A quick civic quiz question for Cortland city residents: What are you supposed to do with your recyclable glass come Jan. 1?
Answer: There is no answer.
On Jan. 1, the Cortland County recycling center will stop accepting recycling that has glass mixed in. This change in policy has left city officials scrambling to find a way to change the city’s recycling policy, which allows for the weekly pickup of mixed recyclables, including glass.
While aldermen anticipated adopting a new glass separation policy Tuesday night, the Common Council took no action. Instead, after more than 45 minutes of discussion, the council asked county Legislator Cathy Bischoff (D-Cortland) to communicate its concerns to county officials. Among them:
• City officials, who complained that the county did not give them enough warning of the impending glass-rule change, want more time to find a solution.
• The city wants to coordinate its public outreach campaign with the county’s effort.
• City officials want to know if the city can be granted a waiver to the county’s flow control law so the city’s trash hauler can take the city’s recycling outside of the county to a center that accepts mixed recycling.
The proposal to allow for separated glass pickup collapsed after it met strong opposition from Chris Bistocchi, superintendent of public works, Bert Adams, the city’s trash hauler, and Alderman Thomas Michales (R-8th Ward).
“It’s going to be nightmare,” Bistocchi said of the proposal. “I’m warning you all right now.”
Adams said the proposal would “be a disaster,” and Michales pictured a scenario of snowplows knocking bins of glass into the street.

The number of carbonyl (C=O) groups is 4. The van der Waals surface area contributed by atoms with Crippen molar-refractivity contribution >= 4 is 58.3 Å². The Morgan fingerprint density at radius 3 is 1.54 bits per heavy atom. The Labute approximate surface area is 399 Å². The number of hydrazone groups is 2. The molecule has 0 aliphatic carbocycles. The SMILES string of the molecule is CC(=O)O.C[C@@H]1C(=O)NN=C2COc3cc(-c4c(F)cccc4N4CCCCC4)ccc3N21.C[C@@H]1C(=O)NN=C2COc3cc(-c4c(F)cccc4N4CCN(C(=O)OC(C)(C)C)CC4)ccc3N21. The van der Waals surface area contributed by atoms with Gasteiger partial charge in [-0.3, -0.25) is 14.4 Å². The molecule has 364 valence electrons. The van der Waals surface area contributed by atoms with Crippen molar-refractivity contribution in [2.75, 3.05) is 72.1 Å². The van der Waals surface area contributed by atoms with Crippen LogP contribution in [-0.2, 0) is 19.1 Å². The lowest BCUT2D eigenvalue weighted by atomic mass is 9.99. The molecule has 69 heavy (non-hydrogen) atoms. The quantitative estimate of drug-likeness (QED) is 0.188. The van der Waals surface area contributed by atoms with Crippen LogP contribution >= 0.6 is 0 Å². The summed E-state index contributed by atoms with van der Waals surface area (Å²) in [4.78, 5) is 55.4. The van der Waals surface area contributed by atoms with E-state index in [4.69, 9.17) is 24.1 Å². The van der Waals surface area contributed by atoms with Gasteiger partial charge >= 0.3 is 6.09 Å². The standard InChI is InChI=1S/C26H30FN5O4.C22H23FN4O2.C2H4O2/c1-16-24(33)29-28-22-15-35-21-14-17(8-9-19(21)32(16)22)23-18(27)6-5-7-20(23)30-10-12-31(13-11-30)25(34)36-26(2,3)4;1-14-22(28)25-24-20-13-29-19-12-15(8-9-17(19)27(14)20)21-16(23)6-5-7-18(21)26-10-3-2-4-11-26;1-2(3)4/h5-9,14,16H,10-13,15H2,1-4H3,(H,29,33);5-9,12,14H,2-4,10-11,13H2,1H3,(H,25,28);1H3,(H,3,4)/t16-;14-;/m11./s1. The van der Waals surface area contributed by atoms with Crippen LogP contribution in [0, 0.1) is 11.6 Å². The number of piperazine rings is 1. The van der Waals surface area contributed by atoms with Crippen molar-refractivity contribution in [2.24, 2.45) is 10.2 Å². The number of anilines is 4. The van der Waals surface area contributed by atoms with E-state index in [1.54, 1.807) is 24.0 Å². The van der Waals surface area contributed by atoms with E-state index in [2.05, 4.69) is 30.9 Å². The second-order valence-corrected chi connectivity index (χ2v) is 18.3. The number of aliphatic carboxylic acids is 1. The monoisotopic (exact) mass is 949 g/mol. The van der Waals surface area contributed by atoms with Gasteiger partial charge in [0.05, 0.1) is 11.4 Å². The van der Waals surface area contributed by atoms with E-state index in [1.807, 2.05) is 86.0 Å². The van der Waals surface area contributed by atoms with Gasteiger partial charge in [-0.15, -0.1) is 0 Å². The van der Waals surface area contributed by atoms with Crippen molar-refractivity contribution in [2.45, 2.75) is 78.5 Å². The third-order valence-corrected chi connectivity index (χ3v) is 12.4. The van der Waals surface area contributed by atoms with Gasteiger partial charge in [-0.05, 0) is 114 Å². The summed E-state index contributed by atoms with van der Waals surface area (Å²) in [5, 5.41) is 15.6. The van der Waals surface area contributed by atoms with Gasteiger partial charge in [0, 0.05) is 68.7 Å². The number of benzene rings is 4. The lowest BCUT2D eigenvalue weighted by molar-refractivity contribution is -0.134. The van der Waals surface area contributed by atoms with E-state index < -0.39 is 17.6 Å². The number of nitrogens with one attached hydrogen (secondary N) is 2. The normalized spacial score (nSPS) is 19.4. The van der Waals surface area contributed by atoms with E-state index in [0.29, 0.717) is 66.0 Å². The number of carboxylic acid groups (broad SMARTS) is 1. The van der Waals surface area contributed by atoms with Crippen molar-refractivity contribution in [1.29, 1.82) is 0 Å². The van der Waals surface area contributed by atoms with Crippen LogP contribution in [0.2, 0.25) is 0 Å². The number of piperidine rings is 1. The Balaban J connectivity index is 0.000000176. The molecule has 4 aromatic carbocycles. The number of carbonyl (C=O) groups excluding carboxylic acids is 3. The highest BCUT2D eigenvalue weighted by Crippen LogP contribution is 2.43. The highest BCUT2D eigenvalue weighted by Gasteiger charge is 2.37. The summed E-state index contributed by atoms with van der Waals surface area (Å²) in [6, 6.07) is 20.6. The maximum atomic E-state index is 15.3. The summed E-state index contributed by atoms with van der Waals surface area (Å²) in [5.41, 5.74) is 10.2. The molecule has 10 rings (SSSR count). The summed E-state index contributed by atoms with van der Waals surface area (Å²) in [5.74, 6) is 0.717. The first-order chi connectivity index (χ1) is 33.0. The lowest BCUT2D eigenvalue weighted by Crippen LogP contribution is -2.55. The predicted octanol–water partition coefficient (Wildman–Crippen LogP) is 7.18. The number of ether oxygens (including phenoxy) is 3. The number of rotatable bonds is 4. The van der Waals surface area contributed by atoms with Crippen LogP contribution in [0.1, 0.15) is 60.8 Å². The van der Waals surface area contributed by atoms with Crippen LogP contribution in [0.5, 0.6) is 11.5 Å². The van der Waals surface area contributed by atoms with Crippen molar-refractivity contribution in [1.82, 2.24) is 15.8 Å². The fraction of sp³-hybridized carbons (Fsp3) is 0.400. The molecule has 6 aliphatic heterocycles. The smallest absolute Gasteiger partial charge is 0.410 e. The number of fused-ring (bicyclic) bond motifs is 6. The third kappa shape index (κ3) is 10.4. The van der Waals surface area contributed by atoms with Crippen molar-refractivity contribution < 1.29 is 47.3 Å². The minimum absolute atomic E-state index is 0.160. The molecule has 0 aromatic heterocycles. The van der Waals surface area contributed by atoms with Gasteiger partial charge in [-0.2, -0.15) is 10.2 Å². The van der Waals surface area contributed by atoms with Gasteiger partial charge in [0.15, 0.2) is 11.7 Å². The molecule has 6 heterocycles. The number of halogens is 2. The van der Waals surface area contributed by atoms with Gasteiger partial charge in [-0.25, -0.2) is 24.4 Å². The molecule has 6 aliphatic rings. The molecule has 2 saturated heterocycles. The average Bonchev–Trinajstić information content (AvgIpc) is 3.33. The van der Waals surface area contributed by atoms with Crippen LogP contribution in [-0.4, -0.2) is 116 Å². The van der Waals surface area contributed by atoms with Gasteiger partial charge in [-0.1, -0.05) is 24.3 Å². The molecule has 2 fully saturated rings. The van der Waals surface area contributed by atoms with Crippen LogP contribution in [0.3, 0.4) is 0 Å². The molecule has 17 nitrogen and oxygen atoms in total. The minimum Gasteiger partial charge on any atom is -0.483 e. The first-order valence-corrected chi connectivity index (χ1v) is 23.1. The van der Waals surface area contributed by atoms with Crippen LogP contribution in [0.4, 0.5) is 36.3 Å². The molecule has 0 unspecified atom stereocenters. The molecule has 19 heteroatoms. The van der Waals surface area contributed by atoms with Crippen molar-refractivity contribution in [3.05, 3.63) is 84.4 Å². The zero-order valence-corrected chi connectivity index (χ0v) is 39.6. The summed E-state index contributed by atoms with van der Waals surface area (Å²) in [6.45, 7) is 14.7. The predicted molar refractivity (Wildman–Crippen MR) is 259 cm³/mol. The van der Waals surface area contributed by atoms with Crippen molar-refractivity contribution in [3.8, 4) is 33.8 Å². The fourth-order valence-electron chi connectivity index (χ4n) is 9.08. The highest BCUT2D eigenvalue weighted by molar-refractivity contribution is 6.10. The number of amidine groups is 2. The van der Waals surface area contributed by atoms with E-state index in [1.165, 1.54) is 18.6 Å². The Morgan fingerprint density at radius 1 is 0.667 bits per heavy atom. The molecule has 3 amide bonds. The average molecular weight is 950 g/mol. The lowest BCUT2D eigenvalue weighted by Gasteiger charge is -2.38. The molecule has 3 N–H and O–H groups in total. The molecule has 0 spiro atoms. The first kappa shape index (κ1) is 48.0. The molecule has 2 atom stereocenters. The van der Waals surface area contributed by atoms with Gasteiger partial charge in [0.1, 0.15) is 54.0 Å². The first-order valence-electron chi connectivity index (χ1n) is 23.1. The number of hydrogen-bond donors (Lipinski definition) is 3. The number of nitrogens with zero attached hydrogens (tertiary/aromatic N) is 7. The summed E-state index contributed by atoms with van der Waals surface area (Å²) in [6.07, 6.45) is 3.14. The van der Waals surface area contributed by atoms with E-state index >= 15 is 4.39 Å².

Material accepted for recycling
• Glass must be separated from other recyclables, cleaned and discard lids, caps and tops.
• Only plastic containers with lids, caps and tops will be accepted. They must be cleaned, dried and the lid, cap or top removed.
• Metal containers must be clean and dry. Discard lid, cap or top.
• Mixed paper will be accepted, but hard covers must be removed. It must be clean and dry.
• Shredded paper will be accepted in a bag.
• Cardboard must be flattened, clean and dried. No wax coated or food or grease stained boxes.
•E-waste recycling will still be accepted.
For a more comprehensive list of what is and isn’t accepted, go online at:
— Source: Recycling Center Coordinator Renee Parks
Kat McCarthy (D-1st Ward) and Kathryn Silliman (D-2nd Ward), who created the proposal, agreed the city did not have enough time to inform residents of the change, which would result in confusion and likely failure.
“We’re less than a month out now. That’s really not a good position to be in,” McCarthy said after the meeting.
Bistocchi suggested the city seek a waiver from the flowcontrol law that requires trash generated in the county go to the county landfill in order to send its recycling elsewhere. This move, however, would require the city to raise its blue bag price about 65 cents to pay the processing fee for glass that all recycling centers now charge.
The council now awaits a report from Bischoff on the county’s response.
The Common Council has one more regularly scheduled meeting before the end of the month — Dec. 17 — in which to act on this issue.